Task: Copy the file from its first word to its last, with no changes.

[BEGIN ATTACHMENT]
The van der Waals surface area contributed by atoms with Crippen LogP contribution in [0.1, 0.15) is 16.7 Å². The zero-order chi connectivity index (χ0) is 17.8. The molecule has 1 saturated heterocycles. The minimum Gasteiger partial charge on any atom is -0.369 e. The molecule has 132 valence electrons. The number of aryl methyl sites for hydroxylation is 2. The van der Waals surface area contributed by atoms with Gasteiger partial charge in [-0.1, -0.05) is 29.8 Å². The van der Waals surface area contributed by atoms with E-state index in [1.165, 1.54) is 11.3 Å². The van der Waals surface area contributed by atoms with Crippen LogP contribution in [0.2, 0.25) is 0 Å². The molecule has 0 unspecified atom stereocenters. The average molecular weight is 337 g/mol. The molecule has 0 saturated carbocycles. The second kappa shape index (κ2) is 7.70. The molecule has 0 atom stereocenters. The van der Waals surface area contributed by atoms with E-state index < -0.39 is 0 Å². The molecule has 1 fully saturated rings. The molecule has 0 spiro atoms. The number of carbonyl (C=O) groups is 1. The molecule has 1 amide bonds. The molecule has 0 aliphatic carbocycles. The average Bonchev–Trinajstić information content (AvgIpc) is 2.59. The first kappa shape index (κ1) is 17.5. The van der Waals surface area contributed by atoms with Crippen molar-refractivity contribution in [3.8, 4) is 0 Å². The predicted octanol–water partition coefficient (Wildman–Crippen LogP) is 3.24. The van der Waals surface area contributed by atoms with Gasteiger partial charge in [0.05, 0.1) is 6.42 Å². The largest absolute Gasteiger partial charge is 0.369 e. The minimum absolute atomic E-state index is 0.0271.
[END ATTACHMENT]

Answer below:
The van der Waals surface area contributed by atoms with Crippen LogP contribution in [0.1, 0.15) is 16.7 Å². The zero-order chi connectivity index (χ0) is 17.8. The molecule has 1 saturated heterocycles. The minimum Gasteiger partial charge on any atom is -0.369 e. The molecule has 132 valence electrons. The number of aryl methyl sites for hydroxylation is 2. The van der Waals surface area contributed by atoms with Gasteiger partial charge in [-0.1, -0.05) is 29.8 Å². The van der Waals surface area contributed by atoms with E-state index in [1.165, 1.54) is 11.3 Å². The van der Waals surface area contributed by atoms with Crippen LogP contribution in [0.2, 0.25) is 0 Å². The molecule has 0 unspecified atom stereocenters. The average molecular weight is 337 g/mol. The molecule has 0 saturated carbocycles. The second kappa shape index (κ2) is 7.70. The molecule has 0 atom stereocenters. The van der Waals surface area contributed by atoms with E-state index < -0.39 is 0 Å². The molecule has 1 fully saturated rings. The molecule has 0 spiro atoms. The number of carbonyl (C=O) groups is 1. The molecule has 1 amide bonds. The molecule has 0 aliphatic carbocycles. The average Bonchev–Trinajstić information content (AvgIpc) is 2.59. The first kappa shape index (κ1) is 17.5. The van der Waals surface area contributed by atoms with Crippen molar-refractivity contribution in [3.8, 4) is 0 Å². The predicted octanol–water partition coefficient (Wildman–Crippen LogP) is 3.24. The van der Waals surface area contributed by atoms with Gasteiger partial charge in [0.05, 0.1) is 6.42 Å². The largest absolute Gasteiger partial charge is 0.369 e. The minimum absolute atomic E-state index is 0.0271.